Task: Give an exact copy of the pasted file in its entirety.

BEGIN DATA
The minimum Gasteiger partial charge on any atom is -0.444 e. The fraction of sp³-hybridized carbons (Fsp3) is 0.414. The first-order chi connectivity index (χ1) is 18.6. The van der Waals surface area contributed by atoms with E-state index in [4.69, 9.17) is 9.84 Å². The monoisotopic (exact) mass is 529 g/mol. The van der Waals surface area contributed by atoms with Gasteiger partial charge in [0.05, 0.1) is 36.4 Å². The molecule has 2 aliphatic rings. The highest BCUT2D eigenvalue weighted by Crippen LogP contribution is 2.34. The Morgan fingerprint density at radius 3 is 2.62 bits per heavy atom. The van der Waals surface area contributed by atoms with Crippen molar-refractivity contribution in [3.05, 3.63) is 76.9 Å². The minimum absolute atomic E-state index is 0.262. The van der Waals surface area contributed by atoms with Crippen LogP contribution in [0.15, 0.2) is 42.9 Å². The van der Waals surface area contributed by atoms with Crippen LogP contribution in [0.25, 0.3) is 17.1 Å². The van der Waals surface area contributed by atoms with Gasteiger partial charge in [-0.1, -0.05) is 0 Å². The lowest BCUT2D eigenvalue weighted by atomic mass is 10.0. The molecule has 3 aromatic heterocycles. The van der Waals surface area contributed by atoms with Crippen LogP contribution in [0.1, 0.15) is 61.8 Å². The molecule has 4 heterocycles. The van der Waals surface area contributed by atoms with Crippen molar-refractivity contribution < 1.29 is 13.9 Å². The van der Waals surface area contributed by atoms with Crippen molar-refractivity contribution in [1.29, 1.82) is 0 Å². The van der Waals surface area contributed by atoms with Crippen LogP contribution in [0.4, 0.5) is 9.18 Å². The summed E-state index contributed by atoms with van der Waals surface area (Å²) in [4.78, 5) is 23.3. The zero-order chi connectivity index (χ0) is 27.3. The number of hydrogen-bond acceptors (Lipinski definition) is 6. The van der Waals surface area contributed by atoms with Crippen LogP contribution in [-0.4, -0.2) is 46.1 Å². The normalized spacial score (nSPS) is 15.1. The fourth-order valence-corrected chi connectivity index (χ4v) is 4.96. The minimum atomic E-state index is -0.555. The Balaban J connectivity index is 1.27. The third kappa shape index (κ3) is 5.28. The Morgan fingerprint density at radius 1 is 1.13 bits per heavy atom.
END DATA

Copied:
The minimum Gasteiger partial charge on any atom is -0.444 e. The fraction of sp³-hybridized carbons (Fsp3) is 0.414. The first-order chi connectivity index (χ1) is 18.6. The van der Waals surface area contributed by atoms with E-state index in [4.69, 9.17) is 9.84 Å². The monoisotopic (exact) mass is 529 g/mol. The van der Waals surface area contributed by atoms with Gasteiger partial charge in [0.05, 0.1) is 36.4 Å². The molecule has 2 aliphatic rings. The highest BCUT2D eigenvalue weighted by Crippen LogP contribution is 2.34. The Morgan fingerprint density at radius 3 is 2.62 bits per heavy atom. The van der Waals surface area contributed by atoms with Crippen molar-refractivity contribution in [3.05, 3.63) is 76.9 Å². The minimum absolute atomic E-state index is 0.262. The van der Waals surface area contributed by atoms with Crippen LogP contribution in [0.15, 0.2) is 42.9 Å². The van der Waals surface area contributed by atoms with Crippen LogP contribution in [0.25, 0.3) is 17.1 Å². The van der Waals surface area contributed by atoms with Gasteiger partial charge in [-0.1, -0.05) is 0 Å². The lowest BCUT2D eigenvalue weighted by atomic mass is 10.0. The molecule has 3 aromatic heterocycles. The van der Waals surface area contributed by atoms with Crippen LogP contribution in [0.1, 0.15) is 61.8 Å². The molecule has 4 heterocycles. The van der Waals surface area contributed by atoms with Crippen molar-refractivity contribution < 1.29 is 13.9 Å². The van der Waals surface area contributed by atoms with Crippen molar-refractivity contribution in [1.29, 1.82) is 0 Å². The van der Waals surface area contributed by atoms with Crippen LogP contribution in [0.4, 0.5) is 9.18 Å². The summed E-state index contributed by atoms with van der Waals surface area (Å²) in [4.78, 5) is 23.3. The zero-order chi connectivity index (χ0) is 27.3. The number of hydrogen-bond acceptors (Lipinski definition) is 6. The van der Waals surface area contributed by atoms with Crippen LogP contribution in [-0.4, -0.2) is 46.1 Å². The normalized spacial score (nSPS) is 15.1. The fourth-order valence-corrected chi connectivity index (χ4v) is 4.96. The minimum atomic E-state index is -0.555. The Balaban J connectivity index is 1.27. The third kappa shape index (κ3) is 5.28. The Morgan fingerprint density at radius 1 is 1.13 bits per heavy atom.